Many tourists were startled when they came across the parade. "I knew there was an inauguration party on January 20," Katsuya Nakashima, a visitor from Japan, said as he recorded the procession with one camera while his wife, Kaori, stood at his side shooting with another. "But I was surprised to see this today. It was very impressive."
Other visitors came to town specifically to watch the rehearsal. For Tonya Ryman, a two-hour drive from her home in Strasburg, Va., and the chill of a January morning were not enough to dissuade her and her sons, Seth, 14, and Evan, 9, from waking up early to watch the procession. Ryman said she wanted her sons, both of whom dream of joining the Navy, to be a part of history.
"We're definitely behind [the troops] 150,000 percent," Ryman said. "So, I think it does mean a lot more this year."
Thursday, they'll watch it on television at home. Today, she said, "it may be the practice run, but we're still here."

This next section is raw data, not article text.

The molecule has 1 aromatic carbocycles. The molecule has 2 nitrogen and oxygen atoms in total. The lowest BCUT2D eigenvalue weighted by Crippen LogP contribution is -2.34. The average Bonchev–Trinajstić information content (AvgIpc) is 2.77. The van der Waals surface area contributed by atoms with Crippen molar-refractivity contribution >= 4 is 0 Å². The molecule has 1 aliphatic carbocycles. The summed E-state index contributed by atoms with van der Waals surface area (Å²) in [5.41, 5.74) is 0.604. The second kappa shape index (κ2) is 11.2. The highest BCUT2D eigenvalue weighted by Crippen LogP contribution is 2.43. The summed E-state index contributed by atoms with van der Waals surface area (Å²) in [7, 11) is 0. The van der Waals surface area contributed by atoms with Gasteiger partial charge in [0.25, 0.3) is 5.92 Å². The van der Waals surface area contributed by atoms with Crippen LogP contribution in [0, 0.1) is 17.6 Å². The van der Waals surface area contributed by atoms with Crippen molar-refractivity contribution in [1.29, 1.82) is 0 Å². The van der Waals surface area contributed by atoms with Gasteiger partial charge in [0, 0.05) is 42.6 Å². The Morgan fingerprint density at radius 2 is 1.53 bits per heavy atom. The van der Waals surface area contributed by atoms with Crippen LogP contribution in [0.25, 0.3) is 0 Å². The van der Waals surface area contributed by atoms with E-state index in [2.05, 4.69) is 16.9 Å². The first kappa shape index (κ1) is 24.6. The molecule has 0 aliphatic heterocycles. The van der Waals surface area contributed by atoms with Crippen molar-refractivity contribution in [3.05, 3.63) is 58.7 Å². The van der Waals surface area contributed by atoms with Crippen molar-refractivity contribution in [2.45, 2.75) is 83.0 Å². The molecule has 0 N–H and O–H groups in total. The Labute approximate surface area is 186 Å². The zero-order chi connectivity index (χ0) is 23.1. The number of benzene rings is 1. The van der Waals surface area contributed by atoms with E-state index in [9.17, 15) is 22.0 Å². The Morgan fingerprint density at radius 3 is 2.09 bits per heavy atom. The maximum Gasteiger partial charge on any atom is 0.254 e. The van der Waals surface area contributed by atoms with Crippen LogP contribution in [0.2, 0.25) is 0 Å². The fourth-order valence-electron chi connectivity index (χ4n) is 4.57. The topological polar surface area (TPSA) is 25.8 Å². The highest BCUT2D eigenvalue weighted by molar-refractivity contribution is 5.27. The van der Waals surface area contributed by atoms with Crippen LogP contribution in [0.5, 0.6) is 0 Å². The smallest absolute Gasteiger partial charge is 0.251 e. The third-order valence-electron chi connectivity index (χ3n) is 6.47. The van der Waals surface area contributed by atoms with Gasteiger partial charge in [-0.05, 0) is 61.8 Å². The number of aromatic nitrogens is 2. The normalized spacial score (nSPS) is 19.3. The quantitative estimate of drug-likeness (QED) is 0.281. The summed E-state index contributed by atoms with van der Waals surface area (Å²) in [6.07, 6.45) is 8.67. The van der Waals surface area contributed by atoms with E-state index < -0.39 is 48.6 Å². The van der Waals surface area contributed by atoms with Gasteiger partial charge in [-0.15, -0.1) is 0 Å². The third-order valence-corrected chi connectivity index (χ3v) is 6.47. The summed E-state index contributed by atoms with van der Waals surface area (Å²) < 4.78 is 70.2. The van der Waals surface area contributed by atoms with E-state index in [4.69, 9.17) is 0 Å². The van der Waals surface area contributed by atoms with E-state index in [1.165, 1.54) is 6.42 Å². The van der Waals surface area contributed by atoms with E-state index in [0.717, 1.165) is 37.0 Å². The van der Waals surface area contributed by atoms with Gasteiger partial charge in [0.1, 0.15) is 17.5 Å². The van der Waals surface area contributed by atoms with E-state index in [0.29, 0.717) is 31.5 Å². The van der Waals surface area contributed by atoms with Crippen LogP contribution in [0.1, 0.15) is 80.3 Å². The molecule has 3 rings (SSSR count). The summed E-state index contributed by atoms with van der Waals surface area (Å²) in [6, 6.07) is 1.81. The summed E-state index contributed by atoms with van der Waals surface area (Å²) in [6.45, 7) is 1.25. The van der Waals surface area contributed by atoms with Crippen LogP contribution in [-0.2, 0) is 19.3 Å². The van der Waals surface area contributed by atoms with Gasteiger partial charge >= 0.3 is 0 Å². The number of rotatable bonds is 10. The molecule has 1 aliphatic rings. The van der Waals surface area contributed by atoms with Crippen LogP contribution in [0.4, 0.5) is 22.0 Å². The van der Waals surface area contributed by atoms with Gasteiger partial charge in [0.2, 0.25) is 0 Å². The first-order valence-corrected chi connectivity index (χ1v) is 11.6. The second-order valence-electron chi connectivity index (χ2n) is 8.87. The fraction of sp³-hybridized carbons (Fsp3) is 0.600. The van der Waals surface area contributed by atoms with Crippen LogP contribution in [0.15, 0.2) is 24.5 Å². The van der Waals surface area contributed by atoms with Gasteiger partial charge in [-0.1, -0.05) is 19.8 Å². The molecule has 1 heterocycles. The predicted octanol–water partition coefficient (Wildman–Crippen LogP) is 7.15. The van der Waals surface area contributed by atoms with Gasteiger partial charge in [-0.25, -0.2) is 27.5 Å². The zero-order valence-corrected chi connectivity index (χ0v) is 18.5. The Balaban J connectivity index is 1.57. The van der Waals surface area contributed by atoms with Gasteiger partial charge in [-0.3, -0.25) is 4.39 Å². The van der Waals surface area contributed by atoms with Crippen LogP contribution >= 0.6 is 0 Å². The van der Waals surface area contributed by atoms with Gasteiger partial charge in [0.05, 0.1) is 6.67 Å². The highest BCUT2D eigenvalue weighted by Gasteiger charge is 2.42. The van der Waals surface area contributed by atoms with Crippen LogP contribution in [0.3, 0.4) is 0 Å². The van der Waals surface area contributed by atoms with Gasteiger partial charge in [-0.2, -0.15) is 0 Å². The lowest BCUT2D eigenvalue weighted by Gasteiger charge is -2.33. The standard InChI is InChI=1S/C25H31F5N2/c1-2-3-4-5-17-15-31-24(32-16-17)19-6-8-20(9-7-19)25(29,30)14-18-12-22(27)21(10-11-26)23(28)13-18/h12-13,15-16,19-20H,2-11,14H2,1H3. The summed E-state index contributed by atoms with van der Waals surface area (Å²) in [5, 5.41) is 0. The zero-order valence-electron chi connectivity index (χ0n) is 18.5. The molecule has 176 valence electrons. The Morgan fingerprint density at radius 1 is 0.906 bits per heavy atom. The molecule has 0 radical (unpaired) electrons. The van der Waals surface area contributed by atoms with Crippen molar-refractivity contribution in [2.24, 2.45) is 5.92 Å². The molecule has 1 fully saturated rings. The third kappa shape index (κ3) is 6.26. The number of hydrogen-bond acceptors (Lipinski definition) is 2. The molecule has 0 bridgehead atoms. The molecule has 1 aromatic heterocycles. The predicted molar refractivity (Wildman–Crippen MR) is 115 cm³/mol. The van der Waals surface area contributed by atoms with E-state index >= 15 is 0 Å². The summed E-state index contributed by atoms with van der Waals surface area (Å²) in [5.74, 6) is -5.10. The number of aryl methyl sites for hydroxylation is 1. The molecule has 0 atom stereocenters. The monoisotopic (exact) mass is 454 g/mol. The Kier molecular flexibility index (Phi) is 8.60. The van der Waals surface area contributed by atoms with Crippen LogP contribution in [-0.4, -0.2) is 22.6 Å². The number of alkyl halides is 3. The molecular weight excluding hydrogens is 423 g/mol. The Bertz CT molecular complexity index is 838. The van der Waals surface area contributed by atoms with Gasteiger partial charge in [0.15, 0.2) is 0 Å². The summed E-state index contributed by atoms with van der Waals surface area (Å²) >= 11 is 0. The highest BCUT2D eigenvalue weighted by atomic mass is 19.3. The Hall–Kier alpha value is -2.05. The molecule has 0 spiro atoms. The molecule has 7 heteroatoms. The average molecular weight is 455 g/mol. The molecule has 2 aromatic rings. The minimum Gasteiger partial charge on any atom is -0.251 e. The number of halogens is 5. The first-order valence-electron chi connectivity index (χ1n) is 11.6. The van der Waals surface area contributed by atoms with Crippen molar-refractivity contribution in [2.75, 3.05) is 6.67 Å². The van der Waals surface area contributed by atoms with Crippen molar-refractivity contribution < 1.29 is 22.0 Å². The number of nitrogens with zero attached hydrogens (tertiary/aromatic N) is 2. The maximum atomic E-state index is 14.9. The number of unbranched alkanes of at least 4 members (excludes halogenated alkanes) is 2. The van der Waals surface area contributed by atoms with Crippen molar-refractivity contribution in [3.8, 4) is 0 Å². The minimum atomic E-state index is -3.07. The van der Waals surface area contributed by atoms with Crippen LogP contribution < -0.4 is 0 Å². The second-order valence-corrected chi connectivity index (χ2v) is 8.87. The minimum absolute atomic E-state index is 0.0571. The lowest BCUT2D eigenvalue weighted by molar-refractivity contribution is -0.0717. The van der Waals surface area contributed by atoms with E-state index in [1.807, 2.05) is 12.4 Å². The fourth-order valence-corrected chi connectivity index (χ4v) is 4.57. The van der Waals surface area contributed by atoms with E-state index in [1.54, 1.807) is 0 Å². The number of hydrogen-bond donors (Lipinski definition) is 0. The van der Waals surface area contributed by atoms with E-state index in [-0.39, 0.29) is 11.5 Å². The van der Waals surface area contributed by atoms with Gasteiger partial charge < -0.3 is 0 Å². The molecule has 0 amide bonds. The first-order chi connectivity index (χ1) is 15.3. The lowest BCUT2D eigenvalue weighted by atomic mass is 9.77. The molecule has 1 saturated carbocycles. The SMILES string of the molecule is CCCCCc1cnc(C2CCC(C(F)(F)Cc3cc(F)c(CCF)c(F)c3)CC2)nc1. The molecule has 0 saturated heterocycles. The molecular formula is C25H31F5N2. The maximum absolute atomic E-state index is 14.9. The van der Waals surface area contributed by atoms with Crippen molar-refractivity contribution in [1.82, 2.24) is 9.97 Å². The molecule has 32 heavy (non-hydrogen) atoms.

People who will be here for the real thing were eager to get to the will-call office.
Vietnam veteran Johnnie Williams drove nearly 20 hours straight from New Orleans, stopping for gas, a Subway sandwich and fried chicken. He arrived early Saturday and showed up at will-call clutching a letter from the president that began, "Dear Johnnie," and thanked him for being a campaign volunteer. "When you receive a personal invitation, it's hard to refuse," said Williams, 58, who also received an invitation from the inaugural committee.
Across town, another type of trial run took place. At a U.S. military command center in an unmarked brick building in Southwest Washington, Army, Navy, Air Force, Marine Corps and Coast Guard personnel sat in three rows facing a series of television and computer displays yesterday morning. Ceiling-mounted red strobe lights flashed whenever people without security clearances were present.